Where's the closest taqueria? Or, being a Latina woman in the South
By Melissa Frontado, Diversity Columnist
'Go home, wetbacks!'
This slur is what I remember most about my first day at Lee. Not the excitement of registering or my mother's advice ' all I hear are those three words, over and over again, yelled at us from an open Jeep passing the Education Building.
I'd never heard anything like that before. As a native Southern Californian, I've always been surrounded by fellow Latinos, whether they be Cuban like me, or Mexican, Puerto Rican, Honduran, etc. I had been exposed to racism before, but it was never so flippant, so confrontational. I knew from that moment my time at this school would be unlike anything I'd ever experienced.
I chose Lee for its scholarships and for the new environment. I came with my own misconceptions and thought my life in the South would be a recreation of "Steel Magnolias": I'd be surrounded by witty old women and have diabetic Julia Roberts as a friend. This dream also included the constant presence of grits, fried chicken and sweet tea.
But in all my preparation, I never thought about how my ethnic identity would be challenged. Because my mother was so invested in assimilation and had raised my family in a white suburban setting, I assumed blending in was not going to be an issue. I thought I knew how to 'talk white' and 'act white.' I was very wrong.
Freshman year was the hardest. It was the first time I had experienced such a visible lack of diversity. In California I had plenty of people of color to surround myself with, but here in Tennessee there seemed to be no one like me. Whenever I brought up the issue with friends they told me that I was exaggerating or that I wasn't trying hard enough to adapt. Some told me they didn't think of me as a Latina, they thought of me as a person. A white person.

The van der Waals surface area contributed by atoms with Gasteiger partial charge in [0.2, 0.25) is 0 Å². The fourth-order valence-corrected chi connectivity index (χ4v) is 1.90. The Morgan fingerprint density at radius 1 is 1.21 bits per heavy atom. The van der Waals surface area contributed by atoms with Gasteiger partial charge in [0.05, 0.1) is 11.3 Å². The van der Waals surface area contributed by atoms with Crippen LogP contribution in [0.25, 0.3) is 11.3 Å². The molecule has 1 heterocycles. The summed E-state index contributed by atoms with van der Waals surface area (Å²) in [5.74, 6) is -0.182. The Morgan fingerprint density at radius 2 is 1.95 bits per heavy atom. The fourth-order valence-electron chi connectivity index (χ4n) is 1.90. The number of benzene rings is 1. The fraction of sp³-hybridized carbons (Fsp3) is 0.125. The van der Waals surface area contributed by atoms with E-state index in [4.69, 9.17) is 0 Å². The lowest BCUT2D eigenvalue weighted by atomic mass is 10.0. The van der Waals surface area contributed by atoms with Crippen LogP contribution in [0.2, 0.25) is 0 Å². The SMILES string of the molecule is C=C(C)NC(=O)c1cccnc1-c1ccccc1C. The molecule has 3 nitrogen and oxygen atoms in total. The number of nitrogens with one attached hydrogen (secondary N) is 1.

Besides registration day, all of the racism I have been exposed to has been micro-aggressions. Micro-aggressive racism is a term that describes the subtle forms of racism people of color experience. It is not the type of racism that threatens our lives or places us in direct physical harm, but the kind that fetishizes, demeans, or distances us from the accepted majority. It is not intentionally malicious but rather stems from a lack of awareness.
I think this is one of the hardest things about being a minority student on this campus. Our peers don't often take the time to understand where we come from or how what they say can be inappropriate. Minority students want to be treated as equally as everyone else, but we also don't want our cultures denied us. Our cultures and backgrounds are beautiful and they make us who we are. All we wish for is understanding and the chance to be empowered in our identities.
During my time here I learned to take my identity into my own hands. I joined Leetinos and developed beautiful friendship through discussion of the hardships we collectively share. I began to research more about Cuban and Mexican history and made an effort to write about Latino social issues. I looked up the closest Hispanic markets and the best local Mexican restaurants. I even found out that Publix was Cuban-owned, and did a majority of my shopping there due to the wide range of Cuban products. Most importantly, I had a serious talk with my boyfriend and my friends about how I refuse to be complacent about who I am, and walked them through things they had said that had made me uncomfortable. To my joy, they took it very seriously and agreed to be more cautious in the future.
Being out of your comfort zone is hard for anyone, but what minorities often feel is a type of alienation and need to suppress themselves for survival. Though Lee is making strides to have more diversity on campus, campus culture needs to be understanding of the students here. Only by uniting against all forms of racism, large and small, can Lee make truly great strides toward being an inclusive campus.